Sunday, 15 November 2009

Experiments in Vegetarianism

If I had to sum up my dietary habits I think I'd like to be designated a 'lazy meat eater'. I generally try to stick to a vegetarian regime, but i like meat a lot too, so quite often I'll eat animal. In an attempt to justify what in all probability is quite a flaky ethical stance I do make an effort to ensure the beast in question's at least had a decent life.

Much like Kobe beef needs a daily massage, I would for instance, if the animal in question were a chicken, require at least a semi-detached coop, a limitless diet of African Nightcrawler Worms and a four-part course of counseling to help the poor fowl accept the inevitable. So, in the interests of this blog, my wallet, and my conscience, I decided to investigate what, if anything, could make a respectable meat substitute.

My first port of call were Quorn sausages. Lincolnshire Quorn sausages to be precise, although I'm not sure if many Lincolnshire butchers would be very accepting of these lumpen excuses for bangers. I grilled them and had them with some greens; but sadly they tasted very plain, a bit like a rubbish mushroom (as you would expect, it being mycoprotein and all) and nothing like a real Lincolnshire sausage. My first let down.

I had a bit of a breakthrough next with some fake Scotch Eggs though. I'd just finished a mammoth cycle from University to my house and was bloody hungry, so stopped at Sainsbury's on the way home to pick up some groceries. Before I was even out the shop door I sampled the eggs and was pleasantly surprised and slightly satiated (they're quite small). I'm not sure if they don't even taste better than the real thing, and definitely less greasy which is a decided plus; tasty stuff!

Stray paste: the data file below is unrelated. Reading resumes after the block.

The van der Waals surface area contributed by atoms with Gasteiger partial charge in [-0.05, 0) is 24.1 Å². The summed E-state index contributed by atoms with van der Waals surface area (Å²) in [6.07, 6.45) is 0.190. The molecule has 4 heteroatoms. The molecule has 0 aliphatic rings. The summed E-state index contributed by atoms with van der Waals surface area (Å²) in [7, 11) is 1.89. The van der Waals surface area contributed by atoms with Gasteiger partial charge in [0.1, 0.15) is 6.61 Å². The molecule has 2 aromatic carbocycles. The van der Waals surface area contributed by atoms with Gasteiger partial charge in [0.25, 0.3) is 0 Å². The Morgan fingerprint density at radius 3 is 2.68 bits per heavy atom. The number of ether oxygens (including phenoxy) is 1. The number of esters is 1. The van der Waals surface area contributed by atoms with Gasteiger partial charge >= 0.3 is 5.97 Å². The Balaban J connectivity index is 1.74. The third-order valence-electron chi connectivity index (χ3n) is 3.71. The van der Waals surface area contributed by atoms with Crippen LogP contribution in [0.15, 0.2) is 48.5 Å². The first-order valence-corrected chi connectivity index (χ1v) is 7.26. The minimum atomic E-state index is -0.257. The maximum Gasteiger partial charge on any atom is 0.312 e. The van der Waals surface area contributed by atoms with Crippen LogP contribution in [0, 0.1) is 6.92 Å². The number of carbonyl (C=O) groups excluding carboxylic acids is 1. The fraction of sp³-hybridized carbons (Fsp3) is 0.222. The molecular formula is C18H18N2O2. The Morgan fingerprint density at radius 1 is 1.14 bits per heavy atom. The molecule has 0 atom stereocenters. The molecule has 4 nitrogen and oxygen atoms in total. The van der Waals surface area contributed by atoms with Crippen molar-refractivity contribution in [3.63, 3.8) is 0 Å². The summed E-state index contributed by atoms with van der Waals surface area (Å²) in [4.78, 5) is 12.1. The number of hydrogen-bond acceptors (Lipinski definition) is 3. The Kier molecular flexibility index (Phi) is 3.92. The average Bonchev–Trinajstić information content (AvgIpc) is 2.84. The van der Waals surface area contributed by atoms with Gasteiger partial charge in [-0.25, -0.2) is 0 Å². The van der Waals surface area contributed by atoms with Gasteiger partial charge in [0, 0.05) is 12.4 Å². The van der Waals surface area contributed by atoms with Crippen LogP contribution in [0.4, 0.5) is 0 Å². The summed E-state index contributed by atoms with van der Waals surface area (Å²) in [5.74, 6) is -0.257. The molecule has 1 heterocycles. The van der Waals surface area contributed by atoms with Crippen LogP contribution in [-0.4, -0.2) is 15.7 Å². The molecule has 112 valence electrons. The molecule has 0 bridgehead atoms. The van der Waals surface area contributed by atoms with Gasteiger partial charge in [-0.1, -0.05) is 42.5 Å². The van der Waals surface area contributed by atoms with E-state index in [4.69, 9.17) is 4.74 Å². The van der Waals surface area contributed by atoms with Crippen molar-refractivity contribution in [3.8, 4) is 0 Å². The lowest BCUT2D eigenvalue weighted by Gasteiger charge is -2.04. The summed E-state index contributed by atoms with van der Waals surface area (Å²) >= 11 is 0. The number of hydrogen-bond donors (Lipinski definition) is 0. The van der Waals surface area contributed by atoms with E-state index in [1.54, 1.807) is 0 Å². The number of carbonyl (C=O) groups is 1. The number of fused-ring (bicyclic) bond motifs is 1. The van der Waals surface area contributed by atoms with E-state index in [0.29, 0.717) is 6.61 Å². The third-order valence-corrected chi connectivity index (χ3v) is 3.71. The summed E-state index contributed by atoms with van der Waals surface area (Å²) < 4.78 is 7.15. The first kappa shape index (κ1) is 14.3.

Later on in the week a quorn steak was perhaps the most disappointing exercise in vegetarianism of the whole experiment. The principle letdown factor was that I bought two steaks in a quite sizable pack; my main line of thought was, 'well, even if it doesn't taste good, at least there's a lot of it'. Turns out the steak only took up half the pack. I'm not sure of the logic of that (unless it's to hoodwink us, the poor downtrodden consumers). It's especially bad when you consider all these environmental types warning us off meat consumption and whatnot. You'd hope Quorn, the alleged sensible alternative, would be setting a good example and not including lots of excess packaging. Anyhow the steak, like the sausages was as plain as a mouthful of the Sahara.

The only real triumph of my dabbling in vegetarianism was the discovery of Quinoa (pronounced Keen-wah apparently, I'm not sure why). Personally, I like cous-cous a lot, but i have one big problem with it; and that's the fact that it's just semolina shaped into a grain like shape. A blatant fraud basically. Quinoa, however, tastes just like cous-cous but actually is a grain. It also, unlike many grains, contains a balanced set of most of the essential amino acids you'd want to make the proteins your body needs, making it an ideal component of many vegi meals. The pre-history Native Americans hanging around the Andes were big fans apparently and that's a good enough recommendation for me.

In general though, even after all this dabbling (and this is sad news for british livestock everywhere) I'm still unfortunately of the opinion that most fake meat products on the market are fairly bollocks. What my problem all boils down to, really, is that I'm a traditional man, and I like things to be as they appear. I'm pretty sure I can now safely say I'll pass on each and every variety of fungus dressed up as meat, in contrast i would, however, pay good money for one of my old housemates spicy bean-burgers...

Yum. Animal. (A Mongolian roast goat). See last week's post...

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